“Design and UX experienced people are hard to find in Asia, so the demand is very high.”

Finally I found some very good recruiters out here that helped me to get this job. Design and UX experienced people are hard to find in Asia, so the demand is very high.

What tools for the design do you use?

I prefer Axure over Omnigraffle as my main wire framing tool. I still love to use Illustrator because I think that the multiple art boards feature is still an easy and very nice way to show your application in a flow and screens in different states. And of course I use Photoshop every now and then.

So far, what’s been the standout moment in your career?

My time in London. If you live or work there you must feel blessed and understand that you are in a unique position there as an UI/UX designer. It really is THE place to be in Europe for technology startups and other exciting things that are related to visual design and technology. So make the most of it. The projects I worked on and the knowledge I gained in London during my 2 years I spent there is incomparable to the things I learned in Amsterdam and other places.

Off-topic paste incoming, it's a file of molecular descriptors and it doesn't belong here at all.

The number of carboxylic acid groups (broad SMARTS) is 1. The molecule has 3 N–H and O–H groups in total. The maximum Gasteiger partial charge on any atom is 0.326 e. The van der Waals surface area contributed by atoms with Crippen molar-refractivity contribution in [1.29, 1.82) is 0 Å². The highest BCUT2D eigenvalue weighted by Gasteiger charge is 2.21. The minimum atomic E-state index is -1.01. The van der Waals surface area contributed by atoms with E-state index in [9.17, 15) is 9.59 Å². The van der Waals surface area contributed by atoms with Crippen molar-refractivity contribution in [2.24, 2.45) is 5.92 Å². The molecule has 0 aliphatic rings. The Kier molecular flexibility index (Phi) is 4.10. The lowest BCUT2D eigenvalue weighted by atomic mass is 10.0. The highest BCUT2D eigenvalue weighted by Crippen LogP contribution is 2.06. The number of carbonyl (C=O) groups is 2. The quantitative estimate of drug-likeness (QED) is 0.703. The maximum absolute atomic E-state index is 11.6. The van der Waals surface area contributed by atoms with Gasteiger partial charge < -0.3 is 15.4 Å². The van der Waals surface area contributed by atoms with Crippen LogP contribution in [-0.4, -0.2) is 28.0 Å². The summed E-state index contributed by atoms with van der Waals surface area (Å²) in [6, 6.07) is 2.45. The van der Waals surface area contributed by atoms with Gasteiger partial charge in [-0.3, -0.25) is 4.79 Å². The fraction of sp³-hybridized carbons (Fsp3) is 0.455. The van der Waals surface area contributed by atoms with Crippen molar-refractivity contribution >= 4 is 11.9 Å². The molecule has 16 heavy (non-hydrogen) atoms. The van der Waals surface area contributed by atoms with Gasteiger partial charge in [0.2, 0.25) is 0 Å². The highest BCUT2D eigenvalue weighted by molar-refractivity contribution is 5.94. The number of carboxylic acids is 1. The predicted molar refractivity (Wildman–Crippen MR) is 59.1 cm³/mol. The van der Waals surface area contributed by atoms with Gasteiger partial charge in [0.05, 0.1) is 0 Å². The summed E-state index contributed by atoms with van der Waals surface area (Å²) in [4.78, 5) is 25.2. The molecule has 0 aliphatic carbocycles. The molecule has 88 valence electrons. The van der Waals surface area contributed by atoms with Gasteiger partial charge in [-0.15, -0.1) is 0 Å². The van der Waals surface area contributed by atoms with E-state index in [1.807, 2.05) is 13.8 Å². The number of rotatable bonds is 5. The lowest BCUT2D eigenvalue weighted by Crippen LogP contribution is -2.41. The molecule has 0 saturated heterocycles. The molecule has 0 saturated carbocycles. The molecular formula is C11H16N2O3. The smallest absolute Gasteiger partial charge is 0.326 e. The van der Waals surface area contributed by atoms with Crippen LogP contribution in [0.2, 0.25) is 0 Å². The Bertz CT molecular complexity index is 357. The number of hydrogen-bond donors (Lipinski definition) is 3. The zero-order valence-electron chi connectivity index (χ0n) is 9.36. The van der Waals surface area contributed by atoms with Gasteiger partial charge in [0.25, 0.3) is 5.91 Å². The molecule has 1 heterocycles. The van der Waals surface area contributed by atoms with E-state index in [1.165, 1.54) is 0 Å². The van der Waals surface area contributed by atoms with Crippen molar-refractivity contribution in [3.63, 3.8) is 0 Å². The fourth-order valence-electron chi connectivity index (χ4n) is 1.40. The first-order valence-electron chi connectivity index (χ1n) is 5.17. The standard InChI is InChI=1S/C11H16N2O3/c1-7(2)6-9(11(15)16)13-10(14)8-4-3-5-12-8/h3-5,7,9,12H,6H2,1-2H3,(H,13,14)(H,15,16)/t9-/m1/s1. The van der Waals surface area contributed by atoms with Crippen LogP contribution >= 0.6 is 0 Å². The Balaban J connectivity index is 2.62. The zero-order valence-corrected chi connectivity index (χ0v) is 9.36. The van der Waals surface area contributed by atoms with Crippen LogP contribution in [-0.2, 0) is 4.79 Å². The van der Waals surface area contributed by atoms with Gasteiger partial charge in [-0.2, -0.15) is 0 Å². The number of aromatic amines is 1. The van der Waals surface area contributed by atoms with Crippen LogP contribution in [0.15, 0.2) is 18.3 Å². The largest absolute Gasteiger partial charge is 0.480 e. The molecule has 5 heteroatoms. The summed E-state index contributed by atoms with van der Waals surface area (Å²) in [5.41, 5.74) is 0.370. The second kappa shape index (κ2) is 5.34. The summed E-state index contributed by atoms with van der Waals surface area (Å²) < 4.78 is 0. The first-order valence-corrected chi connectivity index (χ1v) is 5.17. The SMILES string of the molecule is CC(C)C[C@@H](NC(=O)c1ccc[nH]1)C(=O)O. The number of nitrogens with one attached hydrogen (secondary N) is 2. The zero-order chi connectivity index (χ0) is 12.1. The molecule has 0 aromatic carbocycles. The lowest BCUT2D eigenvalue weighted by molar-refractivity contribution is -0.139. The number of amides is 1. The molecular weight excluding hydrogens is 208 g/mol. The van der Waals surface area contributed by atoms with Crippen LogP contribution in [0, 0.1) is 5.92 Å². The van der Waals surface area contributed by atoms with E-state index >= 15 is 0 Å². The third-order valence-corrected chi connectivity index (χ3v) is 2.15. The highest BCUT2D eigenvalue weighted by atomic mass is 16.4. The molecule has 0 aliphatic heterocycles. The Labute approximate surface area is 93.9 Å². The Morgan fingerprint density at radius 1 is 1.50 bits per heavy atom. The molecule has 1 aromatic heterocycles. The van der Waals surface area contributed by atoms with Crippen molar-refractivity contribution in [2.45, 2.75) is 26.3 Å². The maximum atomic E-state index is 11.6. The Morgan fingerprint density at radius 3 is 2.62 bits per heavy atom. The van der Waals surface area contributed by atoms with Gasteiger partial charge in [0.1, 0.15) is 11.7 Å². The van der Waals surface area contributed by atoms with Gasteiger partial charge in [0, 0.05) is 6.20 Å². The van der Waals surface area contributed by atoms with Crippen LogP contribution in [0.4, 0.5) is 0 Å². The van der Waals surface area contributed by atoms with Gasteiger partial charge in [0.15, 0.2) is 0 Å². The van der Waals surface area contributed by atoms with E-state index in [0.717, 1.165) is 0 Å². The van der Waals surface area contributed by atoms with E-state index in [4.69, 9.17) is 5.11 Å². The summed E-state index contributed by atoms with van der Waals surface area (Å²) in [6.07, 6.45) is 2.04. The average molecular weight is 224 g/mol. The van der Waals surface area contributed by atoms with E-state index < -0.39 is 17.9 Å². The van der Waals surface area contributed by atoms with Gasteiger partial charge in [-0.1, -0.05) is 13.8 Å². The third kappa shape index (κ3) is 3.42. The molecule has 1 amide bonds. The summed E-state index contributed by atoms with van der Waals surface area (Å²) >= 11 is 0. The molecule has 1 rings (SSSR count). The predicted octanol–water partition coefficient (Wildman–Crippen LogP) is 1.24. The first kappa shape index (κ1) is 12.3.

Is there any projects you want to explore in the future?

Starting my own mobile app business, preferably something that has an social impact and could improve people’s lives. I’m not limiting myself to mobile applications but in someway it must be related to mobile devices.

What books, films and music keep you going?

I recently watched Patema Inverted, a wonderful Japanese animation film and “Her”. Her is absolutely a must watch for everyone that is involved in Visual Design or UX. I almost never read work related books, if I read something it’s mostly via an app named Pocket. That’s where I save all my online articles and interesting bookmarks.

If you had an extra hour each week what would you do with that time?

I would spend that time on convincing others how wonderful the industry we work in is :)

What advice would you give to someone who is starting out in design?





Spend most of the time learning your tools. You can have great and wonderful ideas but they are nothing until you've designed or created them.

“You can have great and wonderful ideas but they are nothing until you've designed or created them.”

Your Photoshop/Illustrator/Indesign skills are essential and just because I name these three does not mean that you do not always have to evolve. Never just stick to the software or tools that you are familiar with, but always try to learn new techniques.